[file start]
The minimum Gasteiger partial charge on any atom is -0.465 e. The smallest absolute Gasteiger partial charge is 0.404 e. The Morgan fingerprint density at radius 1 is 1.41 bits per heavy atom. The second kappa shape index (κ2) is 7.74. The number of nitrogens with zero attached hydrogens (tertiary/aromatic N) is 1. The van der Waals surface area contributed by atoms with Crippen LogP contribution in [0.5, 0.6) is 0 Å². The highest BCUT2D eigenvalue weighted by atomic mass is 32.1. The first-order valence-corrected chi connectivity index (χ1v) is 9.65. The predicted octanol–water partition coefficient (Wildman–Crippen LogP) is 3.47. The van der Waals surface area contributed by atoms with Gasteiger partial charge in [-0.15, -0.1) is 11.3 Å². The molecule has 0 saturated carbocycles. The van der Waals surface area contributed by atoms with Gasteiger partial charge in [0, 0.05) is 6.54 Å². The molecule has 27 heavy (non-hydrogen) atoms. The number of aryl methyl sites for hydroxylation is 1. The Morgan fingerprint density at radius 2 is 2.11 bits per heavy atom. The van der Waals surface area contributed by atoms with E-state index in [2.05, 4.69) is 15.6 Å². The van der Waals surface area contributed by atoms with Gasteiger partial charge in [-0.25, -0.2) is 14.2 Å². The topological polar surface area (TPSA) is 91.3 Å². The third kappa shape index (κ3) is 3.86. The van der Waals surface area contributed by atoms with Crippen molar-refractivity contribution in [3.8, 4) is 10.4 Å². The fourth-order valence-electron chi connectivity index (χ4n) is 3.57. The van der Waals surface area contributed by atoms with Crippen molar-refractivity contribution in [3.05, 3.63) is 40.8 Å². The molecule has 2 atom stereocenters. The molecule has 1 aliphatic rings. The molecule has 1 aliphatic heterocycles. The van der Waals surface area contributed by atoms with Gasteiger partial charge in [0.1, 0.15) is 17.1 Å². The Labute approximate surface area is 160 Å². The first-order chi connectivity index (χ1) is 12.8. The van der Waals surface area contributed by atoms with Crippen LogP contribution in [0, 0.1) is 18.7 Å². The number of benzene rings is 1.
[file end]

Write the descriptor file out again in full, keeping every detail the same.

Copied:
The minimum Gasteiger partial charge on any atom is -0.465 e. The smallest absolute Gasteiger partial charge is 0.404 e. The Morgan fingerprint density at radius 1 is 1.41 bits per heavy atom. The second kappa shape index (κ2) is 7.74. The number of nitrogens with zero attached hydrogens (tertiary/aromatic N) is 1. The van der Waals surface area contributed by atoms with Crippen LogP contribution in [0.5, 0.6) is 0 Å². The highest BCUT2D eigenvalue weighted by atomic mass is 32.1. The first-order valence-corrected chi connectivity index (χ1v) is 9.65. The predicted octanol–water partition coefficient (Wildman–Crippen LogP) is 3.47. The van der Waals surface area contributed by atoms with Gasteiger partial charge in [-0.15, -0.1) is 11.3 Å². The molecule has 0 saturated carbocycles. The van der Waals surface area contributed by atoms with Gasteiger partial charge in [0, 0.05) is 6.54 Å². The molecule has 27 heavy (non-hydrogen) atoms. The number of aryl methyl sites for hydroxylation is 1. The Morgan fingerprint density at radius 2 is 2.11 bits per heavy atom. The van der Waals surface area contributed by atoms with E-state index in [2.05, 4.69) is 15.6 Å². The van der Waals surface area contributed by atoms with Gasteiger partial charge in [-0.25, -0.2) is 14.2 Å². The topological polar surface area (TPSA) is 91.3 Å². The third kappa shape index (κ3) is 3.86. The van der Waals surface area contributed by atoms with Crippen molar-refractivity contribution in [3.8, 4) is 10.4 Å². The fourth-order valence-electron chi connectivity index (χ4n) is 3.57. The van der Waals surface area contributed by atoms with Crippen molar-refractivity contribution in [3.05, 3.63) is 40.8 Å². The molecule has 2 atom stereocenters. The molecule has 1 aliphatic rings. The molecule has 1 aliphatic heterocycles. The van der Waals surface area contributed by atoms with Gasteiger partial charge in [0.1, 0.15) is 17.1 Å². The Labute approximate surface area is 160 Å². The first-order chi connectivity index (χ1) is 12.8. The van der Waals surface area contributed by atoms with Crippen LogP contribution in [0, 0.1) is 18.7 Å². The number of benzene rings is 1.